Lynne didn't see what the big deal was. She had flown unattended minor plenty of times. She'd spent a dozen summers in New York City already. What more could there possibly be to see?

Two weeks down, one to go.
What more there could possibly be to see so far included: a man peeing himself on the 7 Train, a car crash on the Long Island Expressway and the bones of Lucy, the oldest woman ever, on display at the Museum of Natural History. Now all subway cars smelled like urine. The expressway was boring without the flashing lights. And Lynne went to bed worrying that bored Museum night watchmen might rearrange Lucy's bones in the night.

On the plus side, Lynne escaped having to climb the 345 steps of the Statue of Liberty for the third time in her life thanks to a family funeral, at which, Lynne knew no one. By Lynne's aunt's calculations, the dead woman was Lynne's mother's second cousin once removed. A blood clot in the leg, they said.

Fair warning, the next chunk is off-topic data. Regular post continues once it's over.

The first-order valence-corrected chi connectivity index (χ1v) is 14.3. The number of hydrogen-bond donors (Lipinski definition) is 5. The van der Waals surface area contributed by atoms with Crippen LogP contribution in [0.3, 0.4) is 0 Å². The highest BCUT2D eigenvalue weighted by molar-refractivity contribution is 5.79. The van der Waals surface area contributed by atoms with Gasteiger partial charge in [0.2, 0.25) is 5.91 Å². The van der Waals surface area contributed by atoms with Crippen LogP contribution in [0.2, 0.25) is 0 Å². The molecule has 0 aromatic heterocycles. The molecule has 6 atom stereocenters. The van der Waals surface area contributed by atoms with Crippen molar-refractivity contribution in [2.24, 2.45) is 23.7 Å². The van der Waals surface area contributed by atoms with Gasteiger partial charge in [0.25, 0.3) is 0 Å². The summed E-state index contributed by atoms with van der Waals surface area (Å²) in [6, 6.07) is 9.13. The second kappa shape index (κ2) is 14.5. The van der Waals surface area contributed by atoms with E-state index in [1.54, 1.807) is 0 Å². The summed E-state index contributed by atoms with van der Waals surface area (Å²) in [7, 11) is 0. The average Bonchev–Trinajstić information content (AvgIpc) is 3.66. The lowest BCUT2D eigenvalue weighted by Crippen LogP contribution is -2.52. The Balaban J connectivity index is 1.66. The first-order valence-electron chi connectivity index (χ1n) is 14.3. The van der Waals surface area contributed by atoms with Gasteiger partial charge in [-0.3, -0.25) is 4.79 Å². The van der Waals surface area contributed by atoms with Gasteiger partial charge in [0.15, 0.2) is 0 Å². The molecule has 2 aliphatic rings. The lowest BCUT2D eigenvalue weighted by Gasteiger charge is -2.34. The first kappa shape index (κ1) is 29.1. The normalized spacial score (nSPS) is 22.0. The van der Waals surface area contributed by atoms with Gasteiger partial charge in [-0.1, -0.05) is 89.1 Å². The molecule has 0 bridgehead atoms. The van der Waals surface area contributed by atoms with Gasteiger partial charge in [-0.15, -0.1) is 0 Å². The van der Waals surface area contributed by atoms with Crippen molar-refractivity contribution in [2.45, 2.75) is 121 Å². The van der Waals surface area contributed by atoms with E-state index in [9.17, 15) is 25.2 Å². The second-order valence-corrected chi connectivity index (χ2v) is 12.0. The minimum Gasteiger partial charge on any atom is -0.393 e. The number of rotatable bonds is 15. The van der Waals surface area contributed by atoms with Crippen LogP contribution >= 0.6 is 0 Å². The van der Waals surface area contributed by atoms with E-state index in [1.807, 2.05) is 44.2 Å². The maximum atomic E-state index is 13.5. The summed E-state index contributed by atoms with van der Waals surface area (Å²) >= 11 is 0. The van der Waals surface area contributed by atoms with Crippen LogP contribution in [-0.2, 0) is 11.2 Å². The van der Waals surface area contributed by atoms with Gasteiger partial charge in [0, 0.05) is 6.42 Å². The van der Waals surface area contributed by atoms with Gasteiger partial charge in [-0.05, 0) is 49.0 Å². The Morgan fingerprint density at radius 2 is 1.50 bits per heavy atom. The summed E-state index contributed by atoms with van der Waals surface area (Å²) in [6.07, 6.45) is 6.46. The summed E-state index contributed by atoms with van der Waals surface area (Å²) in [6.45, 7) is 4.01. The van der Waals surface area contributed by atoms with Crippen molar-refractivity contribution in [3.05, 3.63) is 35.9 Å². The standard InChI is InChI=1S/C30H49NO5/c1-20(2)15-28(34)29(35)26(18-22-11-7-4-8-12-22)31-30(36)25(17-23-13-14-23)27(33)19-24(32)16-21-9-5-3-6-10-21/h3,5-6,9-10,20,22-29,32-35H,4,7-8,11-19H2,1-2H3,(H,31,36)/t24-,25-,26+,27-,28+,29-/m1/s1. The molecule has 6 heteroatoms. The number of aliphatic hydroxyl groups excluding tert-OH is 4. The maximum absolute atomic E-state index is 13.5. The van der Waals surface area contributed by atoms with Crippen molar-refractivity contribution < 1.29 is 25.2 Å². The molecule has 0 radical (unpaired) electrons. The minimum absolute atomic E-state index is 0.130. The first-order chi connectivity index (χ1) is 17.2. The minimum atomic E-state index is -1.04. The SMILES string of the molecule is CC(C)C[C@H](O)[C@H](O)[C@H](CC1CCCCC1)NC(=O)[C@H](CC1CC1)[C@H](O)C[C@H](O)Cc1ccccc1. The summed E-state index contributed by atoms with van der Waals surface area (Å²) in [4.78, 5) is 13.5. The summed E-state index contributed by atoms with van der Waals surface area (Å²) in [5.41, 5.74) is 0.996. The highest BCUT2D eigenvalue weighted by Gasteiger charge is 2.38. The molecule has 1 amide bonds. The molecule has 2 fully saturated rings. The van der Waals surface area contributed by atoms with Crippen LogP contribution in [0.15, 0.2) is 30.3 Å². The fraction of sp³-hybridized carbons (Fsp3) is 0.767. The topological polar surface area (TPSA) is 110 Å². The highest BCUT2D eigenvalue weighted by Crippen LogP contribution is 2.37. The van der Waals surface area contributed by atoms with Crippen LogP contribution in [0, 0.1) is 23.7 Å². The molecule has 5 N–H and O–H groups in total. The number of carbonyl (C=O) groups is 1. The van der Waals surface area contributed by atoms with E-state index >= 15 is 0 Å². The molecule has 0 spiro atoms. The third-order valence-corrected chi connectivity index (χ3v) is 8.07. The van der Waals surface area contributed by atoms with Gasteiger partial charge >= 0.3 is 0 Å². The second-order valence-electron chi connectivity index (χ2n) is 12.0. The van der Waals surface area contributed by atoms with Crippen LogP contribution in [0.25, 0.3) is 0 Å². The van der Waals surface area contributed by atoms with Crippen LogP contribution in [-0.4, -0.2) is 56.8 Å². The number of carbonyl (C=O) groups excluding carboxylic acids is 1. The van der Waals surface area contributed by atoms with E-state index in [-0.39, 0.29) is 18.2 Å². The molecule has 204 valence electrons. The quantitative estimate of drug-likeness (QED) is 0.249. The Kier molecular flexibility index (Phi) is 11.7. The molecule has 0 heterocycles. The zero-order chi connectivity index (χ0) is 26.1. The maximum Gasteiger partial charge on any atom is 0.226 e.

Strange now to think of you, gone without corsets & eyes, while I walk on the sunny pavement of Greenwich Village... the rhythm the rhythm - and your memory in my head...
Allen Ginsberg, Kaddish, 1961

CityFish || J. R. Carpenter
CityFish || J. R. Carpenter
CityFish || J. R. Carpenter

If Lynne's aunt and uncle were indeed happy to have her visit, they had funny ways of showing it. The aunt's idea of a good time was an overcrowded street festival in what the uncle kept referring to as "the old neighbourhood" even though, as far as Lynne knew, her family had never been Italian.
The uncle was Lynne's mother's brother. He was so skinny the rounded ends of his backbones showed through his shirt. He had a weird habit of holding his head in his hands when he spoke.

Lynne's mother was fat and spineless. She clutched at the back of her neck when she spoke.

Lynne hoped to take after neither of them.
CityFish || J. R. Carpenter
The pennycandy store beyond the El
is where I first
                    fell in love
                                        with unreality
Jellybeans glowed in the semi-gloom
of that september afternoon
A cat upon the counter moved among
                                        the licorice sticks
                    and tootsie rolls
          and Oh Boy Gum

Outside the leaves were falling as they died

A wind had blown away the sun

A girl ran in
Her hair was rainy
Her breasts were breathless in the little room

Outside the leaves were falling
                    and they cried
                                        Too soon! too soon!